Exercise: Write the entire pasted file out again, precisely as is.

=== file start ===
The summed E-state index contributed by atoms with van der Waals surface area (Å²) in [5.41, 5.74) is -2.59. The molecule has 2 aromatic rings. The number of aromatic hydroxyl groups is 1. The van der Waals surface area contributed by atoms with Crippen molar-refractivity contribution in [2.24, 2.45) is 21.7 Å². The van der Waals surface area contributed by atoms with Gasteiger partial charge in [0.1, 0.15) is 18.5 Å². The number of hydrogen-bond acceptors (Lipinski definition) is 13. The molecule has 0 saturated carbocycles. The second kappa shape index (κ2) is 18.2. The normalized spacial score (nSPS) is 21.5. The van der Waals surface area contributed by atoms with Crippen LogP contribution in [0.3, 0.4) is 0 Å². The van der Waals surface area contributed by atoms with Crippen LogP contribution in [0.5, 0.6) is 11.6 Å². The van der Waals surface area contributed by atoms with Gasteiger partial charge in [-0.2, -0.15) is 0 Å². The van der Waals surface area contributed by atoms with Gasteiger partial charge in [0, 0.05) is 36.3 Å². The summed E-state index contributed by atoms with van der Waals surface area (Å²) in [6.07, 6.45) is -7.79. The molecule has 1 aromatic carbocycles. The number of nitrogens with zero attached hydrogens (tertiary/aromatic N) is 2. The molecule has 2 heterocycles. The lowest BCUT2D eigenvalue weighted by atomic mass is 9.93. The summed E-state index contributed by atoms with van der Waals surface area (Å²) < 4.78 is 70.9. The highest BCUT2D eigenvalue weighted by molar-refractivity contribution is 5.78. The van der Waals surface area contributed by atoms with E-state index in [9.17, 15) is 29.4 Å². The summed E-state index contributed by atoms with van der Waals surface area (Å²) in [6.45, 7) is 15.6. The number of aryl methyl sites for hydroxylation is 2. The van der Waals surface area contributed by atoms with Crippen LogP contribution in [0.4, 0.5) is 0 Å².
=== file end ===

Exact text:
The summed E-state index contributed by atoms with van der Waals surface area (Å²) in [5.41, 5.74) is -2.59. The molecule has 2 aromatic rings. The number of aromatic hydroxyl groups is 1. The van der Waals surface area contributed by atoms with Crippen molar-refractivity contribution in [2.24, 2.45) is 21.7 Å². The van der Waals surface area contributed by atoms with Gasteiger partial charge in [0.1, 0.15) is 18.5 Å². The number of hydrogen-bond acceptors (Lipinski definition) is 13. The molecule has 0 saturated carbocycles. The second kappa shape index (κ2) is 18.2. The normalized spacial score (nSPS) is 21.5. The van der Waals surface area contributed by atoms with Crippen LogP contribution in [0.3, 0.4) is 0 Å². The van der Waals surface area contributed by atoms with Crippen LogP contribution in [0.5, 0.6) is 11.6 Å². The van der Waals surface area contributed by atoms with Gasteiger partial charge in [-0.2, -0.15) is 0 Å². The van der Waals surface area contributed by atoms with Gasteiger partial charge in [0, 0.05) is 36.3 Å². The summed E-state index contributed by atoms with van der Waals surface area (Å²) in [6.07, 6.45) is -7.79. The molecule has 1 aromatic carbocycles. The number of nitrogens with zero attached hydrogens (tertiary/aromatic N) is 2. The molecule has 2 heterocycles. The lowest BCUT2D eigenvalue weighted by atomic mass is 9.93. The summed E-state index contributed by atoms with van der Waals surface area (Å²) < 4.78 is 70.9. The highest BCUT2D eigenvalue weighted by molar-refractivity contribution is 5.78. The van der Waals surface area contributed by atoms with E-state index in [9.17, 15) is 29.4 Å². The summed E-state index contributed by atoms with van der Waals surface area (Å²) in [6.45, 7) is 15.6. The number of aryl methyl sites for hydroxylation is 2. The van der Waals surface area contributed by atoms with Crippen LogP contribution in [0.4, 0.5) is 0 Å².